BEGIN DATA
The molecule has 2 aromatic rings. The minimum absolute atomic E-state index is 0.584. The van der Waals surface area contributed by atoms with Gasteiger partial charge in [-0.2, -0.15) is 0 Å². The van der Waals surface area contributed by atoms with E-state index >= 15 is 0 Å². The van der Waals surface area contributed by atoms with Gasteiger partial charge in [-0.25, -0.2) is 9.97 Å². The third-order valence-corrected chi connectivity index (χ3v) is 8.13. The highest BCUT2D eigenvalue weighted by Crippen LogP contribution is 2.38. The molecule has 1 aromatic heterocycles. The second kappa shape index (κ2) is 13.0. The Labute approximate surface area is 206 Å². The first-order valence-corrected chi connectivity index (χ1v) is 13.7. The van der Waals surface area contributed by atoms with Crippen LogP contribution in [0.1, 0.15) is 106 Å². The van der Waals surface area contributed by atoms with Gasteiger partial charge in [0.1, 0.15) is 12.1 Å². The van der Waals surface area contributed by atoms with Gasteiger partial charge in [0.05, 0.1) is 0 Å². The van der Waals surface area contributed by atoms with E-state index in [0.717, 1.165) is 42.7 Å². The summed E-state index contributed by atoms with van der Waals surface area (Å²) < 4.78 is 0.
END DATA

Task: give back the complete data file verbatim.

The molecule has 2 aromatic rings. The minimum absolute atomic E-state index is 0.584. The van der Waals surface area contributed by atoms with Gasteiger partial charge in [-0.2, -0.15) is 0 Å². The van der Waals surface area contributed by atoms with E-state index >= 15 is 0 Å². The van der Waals surface area contributed by atoms with Gasteiger partial charge in [-0.25, -0.2) is 9.97 Å². The third-order valence-corrected chi connectivity index (χ3v) is 8.13. The highest BCUT2D eigenvalue weighted by Crippen LogP contribution is 2.38. The molecule has 1 aromatic heterocycles. The second kappa shape index (κ2) is 13.0. The Labute approximate surface area is 206 Å². The first-order valence-corrected chi connectivity index (χ1v) is 13.7. The van der Waals surface area contributed by atoms with Crippen LogP contribution in [0.1, 0.15) is 106 Å². The van der Waals surface area contributed by atoms with Gasteiger partial charge in [0.1, 0.15) is 12.1 Å². The van der Waals surface area contributed by atoms with Gasteiger partial charge in [0.05, 0.1) is 0 Å². The van der Waals surface area contributed by atoms with E-state index in [0.717, 1.165) is 42.7 Å². The summed E-state index contributed by atoms with van der Waals surface area (Å²) < 4.78 is 0.